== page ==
However, city agencies can run the Concept Paper and RFP process in a way that makes it more likely that community-led organizations will be selected. 

Develop a Concept Paper with community co-design and input – City agency staff can work closely with community leaders on the Concept Paper’s program design. For example, when the Department of Probation was funded by Bloomberg Philanthropy and started a “credible messenger” program for youth on probation, partners in the program design included David Muhammad from the Oakland Mentoring Center, Clinton Lacey from the Haywood Burns Center and Ruben Austria from Community Connections for Youth in the Bronx, all of whom had deep experience on community-led work around racial justice and youth. As the team developed the vision, they put out many iterations of the program design to the community for comment and discussion and made changes before issuing an official Concept Paper. 

Make the process really transparent – Networking in the community well in advance of the Concept Paper and sending it out to people in the field to familiarize them with the concept can bring smaller organizations into the fold. City agencies can do outreach, hire a full-time person to go out and get to know organizations, advertise online and do public messaging.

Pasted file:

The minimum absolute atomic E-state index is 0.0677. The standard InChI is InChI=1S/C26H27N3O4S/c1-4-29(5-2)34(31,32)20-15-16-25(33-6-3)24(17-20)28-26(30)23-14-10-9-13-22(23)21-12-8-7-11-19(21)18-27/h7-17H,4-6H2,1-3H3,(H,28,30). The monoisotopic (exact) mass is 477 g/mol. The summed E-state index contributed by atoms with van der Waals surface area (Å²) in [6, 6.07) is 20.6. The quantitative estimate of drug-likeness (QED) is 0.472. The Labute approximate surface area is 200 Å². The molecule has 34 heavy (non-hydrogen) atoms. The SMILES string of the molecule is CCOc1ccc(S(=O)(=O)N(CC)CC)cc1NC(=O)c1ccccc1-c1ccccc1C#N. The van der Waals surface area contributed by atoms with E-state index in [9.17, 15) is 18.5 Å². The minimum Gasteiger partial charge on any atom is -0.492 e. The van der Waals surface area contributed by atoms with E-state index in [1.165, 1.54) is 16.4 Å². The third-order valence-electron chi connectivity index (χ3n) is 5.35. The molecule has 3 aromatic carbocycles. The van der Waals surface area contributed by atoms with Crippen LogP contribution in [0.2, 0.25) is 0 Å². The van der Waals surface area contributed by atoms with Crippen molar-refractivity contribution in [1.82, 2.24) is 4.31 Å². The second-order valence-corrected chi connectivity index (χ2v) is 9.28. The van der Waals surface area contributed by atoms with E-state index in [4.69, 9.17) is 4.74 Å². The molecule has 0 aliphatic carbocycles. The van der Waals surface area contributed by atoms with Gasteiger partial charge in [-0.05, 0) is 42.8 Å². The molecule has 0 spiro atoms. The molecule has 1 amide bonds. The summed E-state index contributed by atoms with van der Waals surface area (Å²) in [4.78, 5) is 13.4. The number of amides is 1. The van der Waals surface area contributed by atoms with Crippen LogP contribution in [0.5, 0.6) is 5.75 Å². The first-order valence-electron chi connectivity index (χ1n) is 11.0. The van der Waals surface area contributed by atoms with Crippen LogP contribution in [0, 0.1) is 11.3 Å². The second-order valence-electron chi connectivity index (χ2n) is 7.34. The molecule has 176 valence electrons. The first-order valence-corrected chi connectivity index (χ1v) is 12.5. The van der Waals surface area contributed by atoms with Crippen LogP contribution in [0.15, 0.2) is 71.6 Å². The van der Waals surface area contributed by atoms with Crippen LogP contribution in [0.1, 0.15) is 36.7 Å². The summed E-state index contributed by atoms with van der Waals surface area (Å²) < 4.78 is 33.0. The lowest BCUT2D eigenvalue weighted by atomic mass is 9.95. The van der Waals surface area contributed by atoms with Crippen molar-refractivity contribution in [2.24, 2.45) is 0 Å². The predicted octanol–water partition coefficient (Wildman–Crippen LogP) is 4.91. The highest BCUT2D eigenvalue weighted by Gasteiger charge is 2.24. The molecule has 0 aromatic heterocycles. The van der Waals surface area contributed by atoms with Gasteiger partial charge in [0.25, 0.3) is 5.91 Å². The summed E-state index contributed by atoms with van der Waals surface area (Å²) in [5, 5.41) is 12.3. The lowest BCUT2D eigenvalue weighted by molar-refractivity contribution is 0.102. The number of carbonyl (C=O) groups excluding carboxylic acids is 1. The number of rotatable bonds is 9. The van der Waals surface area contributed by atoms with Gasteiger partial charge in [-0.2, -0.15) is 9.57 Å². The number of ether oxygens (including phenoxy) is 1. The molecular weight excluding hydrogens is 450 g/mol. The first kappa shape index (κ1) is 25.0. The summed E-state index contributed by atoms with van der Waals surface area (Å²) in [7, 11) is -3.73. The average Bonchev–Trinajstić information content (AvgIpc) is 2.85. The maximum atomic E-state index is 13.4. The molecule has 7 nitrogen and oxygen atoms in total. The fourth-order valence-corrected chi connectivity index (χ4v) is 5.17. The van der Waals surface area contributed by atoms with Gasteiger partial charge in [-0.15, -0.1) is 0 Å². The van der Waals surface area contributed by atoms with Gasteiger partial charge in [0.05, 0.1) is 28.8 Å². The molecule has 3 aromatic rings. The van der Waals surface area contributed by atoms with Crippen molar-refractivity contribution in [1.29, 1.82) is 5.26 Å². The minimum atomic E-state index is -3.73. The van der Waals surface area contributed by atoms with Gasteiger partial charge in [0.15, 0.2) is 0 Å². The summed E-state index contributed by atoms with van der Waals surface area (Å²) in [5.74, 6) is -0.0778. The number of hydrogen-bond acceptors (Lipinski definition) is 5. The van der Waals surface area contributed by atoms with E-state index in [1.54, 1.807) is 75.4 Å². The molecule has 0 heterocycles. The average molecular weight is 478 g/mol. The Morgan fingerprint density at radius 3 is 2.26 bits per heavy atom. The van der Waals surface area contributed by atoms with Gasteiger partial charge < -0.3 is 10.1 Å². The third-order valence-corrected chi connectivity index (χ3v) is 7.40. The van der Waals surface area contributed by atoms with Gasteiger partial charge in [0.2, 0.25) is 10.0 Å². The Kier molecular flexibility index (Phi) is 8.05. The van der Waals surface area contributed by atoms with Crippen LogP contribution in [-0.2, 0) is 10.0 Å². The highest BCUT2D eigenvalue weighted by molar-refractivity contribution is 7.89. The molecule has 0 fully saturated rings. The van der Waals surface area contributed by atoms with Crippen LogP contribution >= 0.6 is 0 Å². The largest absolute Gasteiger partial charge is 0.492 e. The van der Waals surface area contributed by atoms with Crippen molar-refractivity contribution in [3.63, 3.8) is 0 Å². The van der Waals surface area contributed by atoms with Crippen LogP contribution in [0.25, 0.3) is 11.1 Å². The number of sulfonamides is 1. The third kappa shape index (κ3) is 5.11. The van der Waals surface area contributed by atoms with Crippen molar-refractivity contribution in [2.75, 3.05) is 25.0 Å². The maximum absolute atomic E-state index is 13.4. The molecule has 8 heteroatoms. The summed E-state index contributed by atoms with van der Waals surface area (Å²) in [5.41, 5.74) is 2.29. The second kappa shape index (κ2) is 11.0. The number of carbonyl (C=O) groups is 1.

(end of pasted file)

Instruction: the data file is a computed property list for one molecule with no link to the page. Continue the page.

Incorporate community connections in RFP scoring – The RFP development team can influence selection by giving weight to applicant strengths like being “close to the community,” measured by metrics like volunteers, staff hired from the community, and walk-in participants, and asking about their engagement strategies, racial equity approach, and things like how the impacted community is represented on their board or otherwise hold power. Agencies can also do a site visit, either upfront or in the final decision-making stage, to gauge applicants. In the probation RFP, permission was given to visit every applicant before proposals were read, requiring approximately 100 visits for 12 contracts, which were done by agency staff and community teams.